Thursday, December 15, 2005

The Preacher’s Corner
By Rev. Dr. Milton Winter

“Here I raise my Ebenezer” -- what?

I think my congregation is bemused by the fact that their minister often wishes to read the scripture lesson from the old version of the Bible. I refer to the one authorized by King James I of England. There are so many modern versions of the Bible now that clarity is easily obtained, but beauty and the sound of authority may be more difficult to come by.

Because the King James Version was “appointed to be read in churches,” attention was given to how it sounded as well as to its usefulness for private study.

There is a church on the highway from Holly Springs to Jackson, Tenn., that is dedicated to the exclusive use of the King James version. I certainly do not think that the King James version or its translators would have thought theirs was the final insight into the meaning of the Bible, and I am happy to make use of modern versions whenever their clarity is needed.

I am not like a friend who behaves as if western civilization has collapsed just because small changes in old customs are introduced.

For example, my friend nearly fainted recently when dining at Gallatoire’s in the French Quarter of New Orleans. There he saw that the formerly all-male waiter staffs had been augmented with the addition of a female waiter! God bless Gallatoire’s and the new lady waiter as she welcomes visitors coming to the city as it emerges from the desolations of Hurricane Katrina.

Sometimes, though, people simply sweep away old customs when some of them could be retained with just a little explanation. I think this is especially true of the beautiful hymns of the church. Our new Presbyterian hymnbook fortunately retained one, “Come thou Fount of Every Blessing,” set to a good, sturdy old American tune. It contains a verse that says, somewhat puzzlingly:

“Here I raise my Ebenezer,

Hither by thy help I’m come;

And I hope by thy good pleasure,

Safely to arrive at home.”

Do you know what an “Ebenezer” is? An Ebenezer is a memorial made of stones. The ancient Hebrews set them up at places where significant events occurred, much like the historical markers we erect by our roadsides today. I knew that, but I had to go searching through the Bible for the particular story the hymn recalls.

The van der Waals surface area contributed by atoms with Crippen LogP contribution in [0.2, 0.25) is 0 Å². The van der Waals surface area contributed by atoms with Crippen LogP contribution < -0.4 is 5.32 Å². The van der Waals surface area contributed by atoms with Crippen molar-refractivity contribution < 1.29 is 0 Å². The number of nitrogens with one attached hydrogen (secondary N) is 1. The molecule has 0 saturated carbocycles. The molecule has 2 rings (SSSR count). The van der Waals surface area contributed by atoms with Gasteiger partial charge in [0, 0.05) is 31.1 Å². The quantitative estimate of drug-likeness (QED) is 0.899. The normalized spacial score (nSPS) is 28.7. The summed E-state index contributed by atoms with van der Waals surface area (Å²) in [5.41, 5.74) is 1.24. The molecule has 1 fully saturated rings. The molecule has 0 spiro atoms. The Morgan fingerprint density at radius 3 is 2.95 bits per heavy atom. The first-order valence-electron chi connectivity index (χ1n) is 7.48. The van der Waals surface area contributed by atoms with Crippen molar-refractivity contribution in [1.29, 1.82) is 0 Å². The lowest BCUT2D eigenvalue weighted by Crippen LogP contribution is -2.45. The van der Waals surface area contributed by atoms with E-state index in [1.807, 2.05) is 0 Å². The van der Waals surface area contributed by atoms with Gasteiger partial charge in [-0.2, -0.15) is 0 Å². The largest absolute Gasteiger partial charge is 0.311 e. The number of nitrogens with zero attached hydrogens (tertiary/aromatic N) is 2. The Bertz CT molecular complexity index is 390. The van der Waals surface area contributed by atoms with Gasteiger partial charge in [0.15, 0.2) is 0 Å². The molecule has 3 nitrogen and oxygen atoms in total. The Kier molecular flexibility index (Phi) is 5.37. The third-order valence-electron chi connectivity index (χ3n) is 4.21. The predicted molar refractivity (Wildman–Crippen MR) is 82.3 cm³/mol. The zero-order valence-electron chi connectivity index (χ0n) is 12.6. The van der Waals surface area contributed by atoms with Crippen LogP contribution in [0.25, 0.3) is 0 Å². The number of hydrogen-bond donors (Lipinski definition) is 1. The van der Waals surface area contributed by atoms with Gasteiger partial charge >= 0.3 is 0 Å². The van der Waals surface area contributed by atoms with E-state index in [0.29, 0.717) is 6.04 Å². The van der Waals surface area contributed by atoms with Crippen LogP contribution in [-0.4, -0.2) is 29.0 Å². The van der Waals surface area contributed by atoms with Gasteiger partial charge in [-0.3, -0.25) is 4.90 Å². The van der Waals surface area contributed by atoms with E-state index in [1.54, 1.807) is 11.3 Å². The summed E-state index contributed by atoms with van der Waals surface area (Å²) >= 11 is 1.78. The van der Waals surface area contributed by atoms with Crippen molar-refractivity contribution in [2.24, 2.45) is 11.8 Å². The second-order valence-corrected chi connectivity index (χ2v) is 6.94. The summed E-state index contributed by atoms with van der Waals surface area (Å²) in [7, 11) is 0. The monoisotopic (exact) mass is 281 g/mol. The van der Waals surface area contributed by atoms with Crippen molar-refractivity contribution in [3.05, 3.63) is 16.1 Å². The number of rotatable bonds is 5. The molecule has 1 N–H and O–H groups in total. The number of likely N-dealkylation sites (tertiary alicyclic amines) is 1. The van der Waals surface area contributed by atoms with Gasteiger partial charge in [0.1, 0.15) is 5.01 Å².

It is in 1 Samuel 7:12, where, after the Lord delivered the Hebrews from the Philistines, the prophet Samuel set up a hill of rocks as a reminder of the Lord’s mercy, saying as he did so, that “hitherto the Lord has helped us.”

You may not have to face the terrors of the Philistines, but all of us have felt the help of God at some place in our lives, and the hymn calls us to remember this and to find strength from it when we feel helpless against our troubles.

I think it is well worth explaining this little bit of Bible trivia than to jettisoning the old hymn and its wonderful message of strength.

By the way, I wonder if Dickens knew the hymn when he chose the name Ebenezer for his character Ebenezer Scrooge in his wonderful short story, A Christmas Carol (1843). Robert Robinson, the hymn’s author, was an English Baptist — a barber by trade — who penned the hymn about 1758.

So Dickens, who lived from 1812 to 1870, could have known it. At any rate, by the time the visits of the ghosts of Christmases past, present, and future had finished with him and Scrooge had awakened and set forth a reformed man, he could certainly have said with the hymn writer, “Hither by thy help I’m come.”

Strange, but true: While I was composing this article, a religious program on television featured this hymn I was writing about! Here I might suggest that you borrow a hymnal from your church and take time to read the poetry of the old hymns. I’ll bet your minister will gladly let you have one.

You will be amazed at how meaningful the words are — especially in a world where the old hymns are less familiar.

We don’t want to let the rising generation grow up entirely bereft of either “King James” or the old hymns — and that includes the beautiful carols of Christmas. Take time to hear them this year — sung as they were meant to be heard — not to a syncopated beat, or via Muzak in a mall. It wouldn’t hurt to read Dickens’ Christmas Carol either. (I still have my grandfather’s well-worn copy.)

I find myself getting rather Scrooge-like as I grow older — in fact I told someone the other day I could almost sympathize with aspects of old Scrooge, and so the lesson of that story always does me good.

On Christmas Eve, read the story of the angels in Luke 2, in the King James version. I can confidently say that these quiet experiences will do you good.


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